It is a somber day today – 10th anniversary of 9/11 and my eyes are tearing up as I listen to family members reciting the names of loved ones they lost that fateful day and giving brief tributes to them. They lost fathers and sons and grandsons, grand-daughters, daughters and mothers, uncles and aunts, brothers and sisters, friends and colleagues.
I still remember that day vividly. I was on my way to work in Brooklyn and as our subway train A passed by the World Trade Center stop just after 8:45 am on its way to Brooklyn, me and my fellow passengers were blissfully ignorant that at around the same time, a plane had just hit the North Tower. I was still day-dreaming about the Sunday evening two days ago, where our family and our relatives had all gotten together to celebrate my wife’s birthday at one of our favorite vegeterian Chinese restaurants in Brooklyn Heights. Afterwards, we had spent a leisurely Sunday evening, strolling by the promenade on the waterfront there, enjoying the mimes, watching a shooting going on for a film, and mostly soaking in the breath-taking views of the Manhattan skyline against the setting sun, with the two WTC towers defining the NY skyline. Little did we realize that this is the last time that we will be able to see these towers from this spot.
Life seemed perfect then!
As our train came to our Brooklyn MetroTech station, I sanpped out of my day-dream, and hurriedly made my way to our building. I was surprised to see a crowd of people staring at a bank of TV monitors that were in the lobby. They were showing smoke coming out of one of the WTC towers, with the report that a small plane had crashed into it. I made my way to the office on 11th floor where we had a clear view of the WTC towers and NY skyline. We were alternating between watching the TV and looking at the WTC towers when some of my colleagues came running after they saw a second plane plow through the second tower.
Suddenly everything changed.
And as we watched the events unfold throught the day, everybody seemed shell-shocked. The Brooklyn-bridge was chock-full of people walking towards Brooklyn from Manhattan with a dazed look on their faces. Late in the evening, after train services resumed and I could take the train back to NJ, I remember how quiet the train-ride was. We were blankly staring outside – as our train passed by the area from where we should have been seeing the WTC buildings, we only saw lot of smoldering smoke. There was an eerie silence in the train as we were absorbing the enormity of what had happened. We were all crying silently inside, thinking of friends or relatives we might never see.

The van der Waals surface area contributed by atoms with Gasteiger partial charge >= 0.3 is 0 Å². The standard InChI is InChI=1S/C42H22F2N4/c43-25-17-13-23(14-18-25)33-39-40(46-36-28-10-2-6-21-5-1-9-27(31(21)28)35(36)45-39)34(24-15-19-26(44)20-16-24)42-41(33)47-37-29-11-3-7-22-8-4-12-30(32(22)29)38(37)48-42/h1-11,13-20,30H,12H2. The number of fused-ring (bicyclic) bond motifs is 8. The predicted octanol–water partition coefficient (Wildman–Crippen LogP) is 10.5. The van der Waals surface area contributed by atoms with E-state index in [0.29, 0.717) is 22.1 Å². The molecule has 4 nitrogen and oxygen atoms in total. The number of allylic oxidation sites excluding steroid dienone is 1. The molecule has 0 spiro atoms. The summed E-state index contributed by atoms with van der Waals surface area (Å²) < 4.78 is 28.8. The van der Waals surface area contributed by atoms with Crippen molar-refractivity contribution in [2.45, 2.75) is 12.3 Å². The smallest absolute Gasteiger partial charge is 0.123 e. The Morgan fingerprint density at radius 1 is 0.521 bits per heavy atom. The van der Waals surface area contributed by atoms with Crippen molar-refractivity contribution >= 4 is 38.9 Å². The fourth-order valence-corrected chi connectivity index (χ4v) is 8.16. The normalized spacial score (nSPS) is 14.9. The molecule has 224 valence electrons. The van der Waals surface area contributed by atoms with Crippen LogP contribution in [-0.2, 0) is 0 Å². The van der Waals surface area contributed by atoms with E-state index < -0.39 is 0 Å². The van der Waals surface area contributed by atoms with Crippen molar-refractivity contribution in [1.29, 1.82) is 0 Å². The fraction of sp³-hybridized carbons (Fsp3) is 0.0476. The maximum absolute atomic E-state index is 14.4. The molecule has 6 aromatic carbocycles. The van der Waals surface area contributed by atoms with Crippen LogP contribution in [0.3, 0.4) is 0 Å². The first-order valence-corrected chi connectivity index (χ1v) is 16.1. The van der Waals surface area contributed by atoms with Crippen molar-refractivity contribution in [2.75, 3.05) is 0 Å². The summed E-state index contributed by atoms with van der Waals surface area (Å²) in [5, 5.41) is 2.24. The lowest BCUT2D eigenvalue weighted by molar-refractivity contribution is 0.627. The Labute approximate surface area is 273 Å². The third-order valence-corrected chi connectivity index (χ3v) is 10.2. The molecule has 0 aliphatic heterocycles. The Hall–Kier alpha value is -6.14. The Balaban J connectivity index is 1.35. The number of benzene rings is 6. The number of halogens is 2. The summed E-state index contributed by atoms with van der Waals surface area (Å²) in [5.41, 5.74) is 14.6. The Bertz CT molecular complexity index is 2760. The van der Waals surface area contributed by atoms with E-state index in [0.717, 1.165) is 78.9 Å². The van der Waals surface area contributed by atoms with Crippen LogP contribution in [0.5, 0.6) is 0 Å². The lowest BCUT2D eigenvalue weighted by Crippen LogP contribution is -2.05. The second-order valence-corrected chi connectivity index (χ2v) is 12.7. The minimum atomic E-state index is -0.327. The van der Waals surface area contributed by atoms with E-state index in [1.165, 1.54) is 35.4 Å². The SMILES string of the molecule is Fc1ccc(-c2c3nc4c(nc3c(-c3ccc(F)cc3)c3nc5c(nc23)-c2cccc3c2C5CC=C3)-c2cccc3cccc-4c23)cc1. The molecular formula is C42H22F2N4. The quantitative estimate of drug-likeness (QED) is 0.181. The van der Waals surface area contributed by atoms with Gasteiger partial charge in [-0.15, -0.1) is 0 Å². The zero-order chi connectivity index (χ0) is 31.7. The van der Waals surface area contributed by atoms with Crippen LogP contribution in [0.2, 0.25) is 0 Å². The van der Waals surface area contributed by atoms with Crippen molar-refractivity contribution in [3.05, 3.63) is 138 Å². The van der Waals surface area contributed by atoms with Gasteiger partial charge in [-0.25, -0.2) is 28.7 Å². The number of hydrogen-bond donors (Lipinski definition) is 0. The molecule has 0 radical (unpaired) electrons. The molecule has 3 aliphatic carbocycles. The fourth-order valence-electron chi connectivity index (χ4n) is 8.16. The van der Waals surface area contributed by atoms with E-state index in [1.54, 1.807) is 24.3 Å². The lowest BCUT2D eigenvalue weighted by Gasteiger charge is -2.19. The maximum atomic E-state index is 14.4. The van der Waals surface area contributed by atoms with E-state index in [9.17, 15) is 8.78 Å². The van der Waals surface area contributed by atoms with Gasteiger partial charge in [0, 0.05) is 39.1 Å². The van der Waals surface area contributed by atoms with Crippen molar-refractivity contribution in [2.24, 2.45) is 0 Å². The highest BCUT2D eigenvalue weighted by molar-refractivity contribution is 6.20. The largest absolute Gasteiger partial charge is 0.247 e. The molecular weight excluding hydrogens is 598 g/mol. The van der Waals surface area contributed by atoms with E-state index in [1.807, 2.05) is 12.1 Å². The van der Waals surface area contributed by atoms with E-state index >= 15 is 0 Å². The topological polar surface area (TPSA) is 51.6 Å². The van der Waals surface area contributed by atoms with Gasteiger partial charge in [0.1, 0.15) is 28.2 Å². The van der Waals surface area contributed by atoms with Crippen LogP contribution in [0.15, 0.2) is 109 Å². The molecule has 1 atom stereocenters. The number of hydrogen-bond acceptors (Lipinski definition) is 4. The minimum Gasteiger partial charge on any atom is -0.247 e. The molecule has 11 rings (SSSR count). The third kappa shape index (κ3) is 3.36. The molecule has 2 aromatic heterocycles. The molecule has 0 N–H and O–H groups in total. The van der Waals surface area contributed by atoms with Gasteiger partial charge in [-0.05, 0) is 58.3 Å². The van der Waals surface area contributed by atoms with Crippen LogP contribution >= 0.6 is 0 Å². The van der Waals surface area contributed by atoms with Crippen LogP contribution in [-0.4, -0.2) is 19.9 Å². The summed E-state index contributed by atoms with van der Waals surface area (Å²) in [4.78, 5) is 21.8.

Luckily, we were spared from loss amongst our immediate family, friends or relatives. But you always knew someone who lost someone dear, and although you did not know them, you felt a heavy heart and got teary eyed as you heard or read about their stories. For the next month or two, during commuting to work, I would read NY Times’s special feature, Portrait of Grief, where they had briefly chronicled short biographies of the victims (see http://www.nytimes.com/interactive/us/sept-11-reckoning/portraits-of-grief.html). This series, beautifully chronicled, gave you much better understanding of the victims and their families. It provided me with a way to grieve, knowing a littlle bit more about the background and lives of some of these people. They had so much life, so much talent, so much to give to the society, so much love for their family and community.
Lessons From Survivors
The stories of survivors was also gripping. Recently NPR radio had a show, talking to some of the survivors about the experience. And it was just as moving and inspiring.
And so today, on the 10th anniversary of 9/11 as we pause for a few minutes to remember those who perished, and salute the sacrifices made and the heroism shown by our first responders and many other heroes of the day, let us make a few pledges:
- Let us make sure that we urge Congress to give full health benefits to our first responders, many of whom have contracted cancers which are not covered currently by health insurances. Our first responders do not have to fight to get the health benefits.
- Let us salute the sacrifices made by our troops fighting for our freedom in Afghanistan and Iraq, and if we have businesses where we are hiring, let us see if we can help returning troops a chance to make a decent living.
- Let us also learn the lesson from survivors. One of the messages resonating through this is that life is precious. It is a gift. You do not know whether you will have tomorrow. So make the most of the present. Sieze the Moment. Live it to the fullest as if there may not be tomorrow. Give it your best – in your work, towards for your family and friends, and to your employees and co-workers
- Let us also work together to make America strong again. It is still the country where most people want to come to – a melting pot of cultures and religions, tolerant to contrasting view and ideas. But we cannot rely just on Government to turn around the economy. We all have to do our part. In JFK’s words – “Ask not what the country can do for you but what you can do for the country”. If you are an employer, put emphasis more on hiring people and expanding business rather than firing people and cutting cost.
- Let us manufacture / outsource services in the US when we can, buy American when we can, and have an optimistic attitude that tomorrow will be better. Beleive in that, take some chances, and hire for tomorrow’s growth. If everyone starts believing that tomorrow will be better, it will be better.
God Bless America.
Thank you and so long till later!